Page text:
This Viral Hashtag Is a Shocking Reality Check on How Early Body Shaming Starts for Young Women
Every Body celebrates inclusivity and the representation of human beings in every shape and form.
It’s encouraging to see pockets of culture slowly making strides toward being more body positive, but the sad reality is that a lot of us could still stand to see better representation of different kinds of bodies. It’s mega-frustrating — and super eye-opening — to regularly see young women (such as Ariel Winter) be scrutinized for their bodies and how they choose to dress. And now, a viral hashtag is pointing out that shaming young women for how they look often starts so early for so many.
#TheySaid first surfaced when Sally Bergesen, the founder of the women’s running apparel company Oiselle, asked for women to share their body-shaming stories. She shared her own too, admitting that when she was 12 — 12! — her dad said to her, “Keep eating like that and you’re going to be a butterball.” From there, many other women shared their similar experiences, often from when they were very young.
#theysaid "you're so fat" i was 10. "you're so tall, you could be a model if you lost some weight" i was 14.
— Julia Hall (@julia_ehall) June 2, 2017
That's too much food on your plate #TheySaid to me while my skinny brother walked by with a loaded plate.
— Sherilyn Reyes (@Lynnie_Popsicle) June 7, 2017
"If you're chubby all the boys are going to run away." An uncle told me that when I was 11 years of age. #TheySaid
— Alyssa Yeo (@AllyAshton) May 31, 2017
Big bro said "You should really dance again. You were skinny then." He was 12, I was 10. I danced when I was 5. #TheySaid
— ladeitche (@KathyDeitch) May 28, 2017
— Paige Gadsby (@PaigeGadsby) May 29, 2017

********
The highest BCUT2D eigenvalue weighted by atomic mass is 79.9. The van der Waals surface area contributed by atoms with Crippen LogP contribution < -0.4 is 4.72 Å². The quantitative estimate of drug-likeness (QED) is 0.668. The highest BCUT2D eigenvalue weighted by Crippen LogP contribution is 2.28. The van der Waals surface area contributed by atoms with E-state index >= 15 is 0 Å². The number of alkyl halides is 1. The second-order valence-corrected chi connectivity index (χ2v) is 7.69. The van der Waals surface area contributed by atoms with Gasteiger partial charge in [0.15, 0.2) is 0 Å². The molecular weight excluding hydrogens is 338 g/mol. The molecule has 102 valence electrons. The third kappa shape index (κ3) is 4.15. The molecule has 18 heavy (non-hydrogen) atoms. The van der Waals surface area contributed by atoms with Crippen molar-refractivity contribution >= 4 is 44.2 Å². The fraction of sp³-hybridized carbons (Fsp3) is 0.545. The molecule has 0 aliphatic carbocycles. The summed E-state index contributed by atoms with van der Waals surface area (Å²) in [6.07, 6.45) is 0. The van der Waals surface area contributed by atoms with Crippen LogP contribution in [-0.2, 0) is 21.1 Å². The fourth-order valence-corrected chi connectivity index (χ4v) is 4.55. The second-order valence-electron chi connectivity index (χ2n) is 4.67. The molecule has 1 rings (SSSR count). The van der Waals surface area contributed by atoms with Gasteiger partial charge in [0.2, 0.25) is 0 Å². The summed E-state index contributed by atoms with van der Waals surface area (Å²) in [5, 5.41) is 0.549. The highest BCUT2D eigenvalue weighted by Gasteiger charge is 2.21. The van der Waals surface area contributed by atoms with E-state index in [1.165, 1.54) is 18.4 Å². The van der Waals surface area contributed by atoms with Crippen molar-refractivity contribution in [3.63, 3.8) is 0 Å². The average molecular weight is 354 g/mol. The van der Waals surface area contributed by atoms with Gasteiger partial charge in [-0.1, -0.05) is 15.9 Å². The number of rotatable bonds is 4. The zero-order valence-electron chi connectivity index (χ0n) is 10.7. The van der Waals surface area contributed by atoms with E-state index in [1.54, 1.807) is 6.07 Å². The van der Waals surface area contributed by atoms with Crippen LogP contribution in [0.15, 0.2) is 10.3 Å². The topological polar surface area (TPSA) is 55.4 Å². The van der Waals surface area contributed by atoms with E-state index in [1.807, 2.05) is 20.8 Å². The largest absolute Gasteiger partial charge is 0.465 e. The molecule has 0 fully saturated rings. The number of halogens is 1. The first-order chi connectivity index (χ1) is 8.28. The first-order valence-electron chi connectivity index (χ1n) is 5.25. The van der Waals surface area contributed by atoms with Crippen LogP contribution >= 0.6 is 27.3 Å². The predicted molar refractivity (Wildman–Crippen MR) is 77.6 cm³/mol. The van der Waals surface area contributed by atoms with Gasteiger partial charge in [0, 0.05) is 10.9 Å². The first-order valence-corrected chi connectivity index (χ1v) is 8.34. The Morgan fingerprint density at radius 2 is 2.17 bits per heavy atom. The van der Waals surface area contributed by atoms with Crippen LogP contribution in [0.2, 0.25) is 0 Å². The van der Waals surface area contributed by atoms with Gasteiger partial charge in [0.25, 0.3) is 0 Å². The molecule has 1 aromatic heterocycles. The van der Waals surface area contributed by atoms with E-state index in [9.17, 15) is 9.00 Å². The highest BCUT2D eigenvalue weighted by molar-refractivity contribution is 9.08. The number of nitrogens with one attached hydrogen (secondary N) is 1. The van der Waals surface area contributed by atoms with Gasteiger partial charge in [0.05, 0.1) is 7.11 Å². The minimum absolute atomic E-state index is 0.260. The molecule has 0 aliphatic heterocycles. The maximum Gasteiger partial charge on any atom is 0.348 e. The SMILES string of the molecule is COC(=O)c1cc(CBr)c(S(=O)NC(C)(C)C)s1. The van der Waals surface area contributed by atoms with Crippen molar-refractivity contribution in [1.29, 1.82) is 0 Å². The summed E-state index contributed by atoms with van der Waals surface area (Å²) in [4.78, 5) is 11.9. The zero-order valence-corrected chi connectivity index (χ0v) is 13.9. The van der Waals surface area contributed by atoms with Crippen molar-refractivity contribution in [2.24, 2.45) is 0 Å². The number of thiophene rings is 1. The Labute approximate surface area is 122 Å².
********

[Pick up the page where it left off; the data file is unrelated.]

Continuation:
While a lot of the experiences shared on #TheySaid pertain to women being told they’re too heavy, the hashtag also highlights many instances of the opposite — women being told they’re too skinny. And some, too athletic. It underlines what many women feel about their appearance — that sometimes, there’s just no winning.
"I don't know what you're doing, but you look SO MUCH healthier now. Props for losing all that weight" #TheySaid after I developed anorexia
— Ashley Scarlett (@ashleyyscarlett) June 1, 2017
— kayla ☀️ (@xxckayla) June 3, 2017
#theysaid people body shame for having curves or having none. We'll never win listening to social cues. Just be and love yourselves❤️💖
— Why_do_we_Life (@caitlyncole0914) June 1, 2017
"Are you anorexic?"
"Do you ever eat?"
"You need a few extra cheeseburgers"
"I bet my leg weighs as much as you"#theysaid
— Smik (@SmikityMick) June 1, 2017
— Debra (@wannarunfast) May 28, 2017
Many users, if not adding their own experiences, have said that scrolling the hashtag is like deja vu. Another user even said that though they’d like to participate, it was too embarrassing and hurtful, and simply too hard to do. No kidding.
Scanning the #TheySaid hashtag can be difficult, but it’s also an important and eye-opening reality check. Too often (especially from family) we hear these comments and are expected to take them as a “joke,” but #TheySaid proves that they’re hurtful, damaging, and formative. With any luck, the #SheReplied response hashtag will help better equip women with constructive and healthy responses and, eventually, mindsets.
Do you have experiences with body shaming? Share them with us over @BritandCo.
(Photo via Getty; banner design by Marisa Kumtong/ Brit + Co)